The Washington Times
February 12, 2001

Republic Protects Freedoms of Minority

By Thomas Washburne
The Washington Times
December 10, 2001

"[To] allow for the inclusion of homeschooling as a legally-permitted option would depend on the expression of the democratic will of Brazilian families through the mechanisms of democracy... The way in which Brazilian democracy works is quite similar, in many respects, to the way in which other Western democracies work."

-Roberto Goidanich, Head of the Human Rights and Social Affairs Section of the Brazilian Embassy, October 2001

Mr. Goidanich wrote these remarks in response to letters from home-schoolers in the United States in support of a family in Brazil which is facing court action for choosing to home-school. His remarks are apparently an accurate statement of Brazilian law, though they make many of us who home-school uncomfortable, as they should. Do they have the same effect on freedom-loving Americans in general? I hope so.

What is it in these remarks that makes us nervous? I'm concerned that many Americans, regrettably, cannot put their finger on the issue. The problem, I believe, is that we have so dumbed-down our discourse on the nature of government that we are becoming ignorant of the basic structure of governments, our own in particular.

The pioneers of home-schooling in America experienced many of the problems the home-schoolers in Brazil face today. In the U.S. home-schooling revival of late 1970s and early '80s, many school officials told home-schoolers it was illegal to home-school in their state. They based their statement on the fact that there was no law specifically allowing home-schooling. In other words, the state legislature had not recognized the legality of home education. School officials were so certain of their position that home-schooling fathers were jailed and children were removed from families simply because they were being home-schooled.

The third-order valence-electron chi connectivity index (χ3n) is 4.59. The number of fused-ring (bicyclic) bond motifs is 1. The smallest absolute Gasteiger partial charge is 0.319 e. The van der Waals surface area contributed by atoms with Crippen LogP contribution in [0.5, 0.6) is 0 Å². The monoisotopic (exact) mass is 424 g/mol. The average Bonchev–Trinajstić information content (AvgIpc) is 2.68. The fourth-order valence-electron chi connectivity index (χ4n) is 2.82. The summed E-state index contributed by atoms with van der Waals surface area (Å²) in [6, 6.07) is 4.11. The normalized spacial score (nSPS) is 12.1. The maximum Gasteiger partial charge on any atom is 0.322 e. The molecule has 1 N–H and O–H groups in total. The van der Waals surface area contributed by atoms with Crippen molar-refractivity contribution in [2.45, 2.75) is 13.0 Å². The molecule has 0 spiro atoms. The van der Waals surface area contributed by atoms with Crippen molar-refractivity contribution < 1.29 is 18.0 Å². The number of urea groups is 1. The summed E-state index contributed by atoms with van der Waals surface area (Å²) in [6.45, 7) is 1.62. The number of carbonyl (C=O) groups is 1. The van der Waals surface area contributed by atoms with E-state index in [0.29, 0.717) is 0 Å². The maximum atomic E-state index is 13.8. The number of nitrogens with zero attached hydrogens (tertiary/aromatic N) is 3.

The Home School Legal Defense Association and other home schooling advocates pointed out that state laws that did not recognize home-schooling as legal were unconstitutional. Home-schoolers were defended by the fundamental God-given right of parents to direct the upbringing and education of their children. Two key U.S. Supreme Court cases had already recognized this right as fundamental. The Constitution, and these two cases, Wisconsin v. Yoder, 406 U.S. 205 (1972) and Pierce v. Society of Sisters, 268 U.S. 510 (1925), formed the legal foundation for the modern home-schooling movement.

If home-schoolers had had to wait for the will of the people through the legislature to recognize the legality of home-schooling, it would still be "illegal" in many states. The latest Gallop poll indicates that 41 percent of Americans believe that home education is good for the nation. That's still not a majority.

Fortunately for American home-schoolers, America is not, at least in form, a direct democracy. In America, the majority can be wrong. This is not the case in a direct democracy. In a democracy, principles thrive only in the moment of decision. There are no permanent values. In other words, a democracy can only tell us how power is obtained, not dictate how it ought to be applied, for it can be applied in any manner the majority desires.